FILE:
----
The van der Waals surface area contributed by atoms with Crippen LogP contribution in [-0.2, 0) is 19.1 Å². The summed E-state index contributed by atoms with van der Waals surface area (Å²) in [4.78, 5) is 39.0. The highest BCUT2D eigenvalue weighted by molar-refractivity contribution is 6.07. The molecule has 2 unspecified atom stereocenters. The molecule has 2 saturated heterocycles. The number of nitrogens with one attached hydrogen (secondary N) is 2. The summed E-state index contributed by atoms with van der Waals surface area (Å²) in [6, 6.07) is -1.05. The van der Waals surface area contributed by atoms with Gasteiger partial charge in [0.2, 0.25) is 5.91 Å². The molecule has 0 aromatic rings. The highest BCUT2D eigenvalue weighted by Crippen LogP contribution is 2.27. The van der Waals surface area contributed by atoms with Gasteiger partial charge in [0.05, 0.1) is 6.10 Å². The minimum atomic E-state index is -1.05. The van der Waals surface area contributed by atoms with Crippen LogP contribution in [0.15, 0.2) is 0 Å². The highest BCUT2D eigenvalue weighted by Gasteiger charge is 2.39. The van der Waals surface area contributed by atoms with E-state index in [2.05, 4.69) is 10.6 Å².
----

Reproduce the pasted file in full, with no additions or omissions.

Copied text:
The van der Waals surface area contributed by atoms with Crippen LogP contribution in [-0.2, 0) is 19.1 Å². The summed E-state index contributed by atoms with van der Waals surface area (Å²) in [4.78, 5) is 39.0. The highest BCUT2D eigenvalue weighted by molar-refractivity contribution is 6.07. The molecule has 2 unspecified atom stereocenters. The molecule has 2 saturated heterocycles. The number of nitrogens with one attached hydrogen (secondary N) is 2. The summed E-state index contributed by atoms with van der Waals surface area (Å²) in [6, 6.07) is -1.05. The van der Waals surface area contributed by atoms with Gasteiger partial charge in [0.2, 0.25) is 5.91 Å². The molecule has 0 aromatic rings. The highest BCUT2D eigenvalue weighted by Crippen LogP contribution is 2.27. The van der Waals surface area contributed by atoms with Gasteiger partial charge in [0.05, 0.1) is 6.10 Å². The minimum atomic E-state index is -1.05. The van der Waals surface area contributed by atoms with Crippen LogP contribution in [0.15, 0.2) is 0 Å². The highest BCUT2D eigenvalue weighted by Gasteiger charge is 2.39. The van der Waals surface area contributed by atoms with E-state index in [2.05, 4.69) is 10.6 Å².